Lee Thuston Featured in the Daily Report on How Burr & Forman Prepared for Succession Planning
Firm Chairman Lee Thuston was recently profiled in the Daily Report, discussing his approach to developing succession planning strategies, including that of his move as the Am Law 200 firm's long-time managing partner to chairman.
When it came time to appoint the firm's next leader, Thuston says that he and the Executive Committee tackled the process in the same manner with which they have led the firm every day: "Our approach always has been to be democratic in our decisions, to strive for consensus and to be transparent. Those values have served us well in running the firm, and they worked in planning for the leadership transition," he says.
As managing a large firm in a competitive industry is quite challenging, Burr & Forman decided that instead of replacing Thuston, who had served as managing partner by then for more than 13 years, the firm would create an extended leadership structure.
Thuston was aware that succession doesn't always go smoothly at law firms, as it can often take years to recover from a leadership transition. "I was determined that would not be us," he says. As a result, at monthly partner meetings, succession became a regular topic and the themes of maintaining the firm's values and culture were deemed as the most important qualities for the candidates to possess.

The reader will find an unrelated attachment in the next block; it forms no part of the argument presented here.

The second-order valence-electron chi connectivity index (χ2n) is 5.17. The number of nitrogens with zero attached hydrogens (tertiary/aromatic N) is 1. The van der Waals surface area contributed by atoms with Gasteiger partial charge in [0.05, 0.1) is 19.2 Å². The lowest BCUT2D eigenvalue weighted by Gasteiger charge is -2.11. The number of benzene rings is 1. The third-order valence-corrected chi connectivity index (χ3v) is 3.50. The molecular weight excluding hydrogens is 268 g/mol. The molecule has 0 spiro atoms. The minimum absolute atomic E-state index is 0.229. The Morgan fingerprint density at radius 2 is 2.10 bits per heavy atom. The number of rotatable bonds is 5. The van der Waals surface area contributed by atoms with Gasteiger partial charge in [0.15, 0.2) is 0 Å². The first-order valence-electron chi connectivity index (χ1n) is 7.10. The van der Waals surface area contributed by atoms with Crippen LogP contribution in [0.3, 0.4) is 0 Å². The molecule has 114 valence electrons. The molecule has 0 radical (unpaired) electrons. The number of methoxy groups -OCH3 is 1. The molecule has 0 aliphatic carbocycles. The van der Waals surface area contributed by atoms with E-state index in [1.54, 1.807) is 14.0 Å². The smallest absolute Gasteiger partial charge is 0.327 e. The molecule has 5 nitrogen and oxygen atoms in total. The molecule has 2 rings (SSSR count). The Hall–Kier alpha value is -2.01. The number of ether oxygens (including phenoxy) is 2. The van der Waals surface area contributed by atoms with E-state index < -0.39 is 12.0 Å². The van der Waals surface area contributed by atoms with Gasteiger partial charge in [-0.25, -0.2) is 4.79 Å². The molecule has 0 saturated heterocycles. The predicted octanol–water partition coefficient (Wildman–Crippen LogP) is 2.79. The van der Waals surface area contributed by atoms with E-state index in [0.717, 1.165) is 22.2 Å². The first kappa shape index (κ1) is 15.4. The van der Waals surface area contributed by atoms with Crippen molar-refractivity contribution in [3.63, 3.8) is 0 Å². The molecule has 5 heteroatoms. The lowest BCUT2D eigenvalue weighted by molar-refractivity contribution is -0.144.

The process was a long one but resulted in Ed Christian and Erich Durlacher being unanimously voted to transition into CEO and president respectively. "We had a 100 percent vote for Ed and Erich because we had already worked out all the issues," Thuston says.
To date, Thuston and the manufacturing team at Burr & Forman have increased capital investment by $20 billion and created more than 25,000 jobs through attracting major economic development projects to locate and expand in the South. Thuston now serves in the new, strategic position of chairman for Burr & Forman. Between manufacturing client plans and scheduling client visits across the Southeast, he is keeping very busy. Though he has moved 80 percent of his billing to other lawyers in the last five years, Thuston has no plans to retire. He is merely covering his bases and ensuring the work will be in good hands when that day comes.
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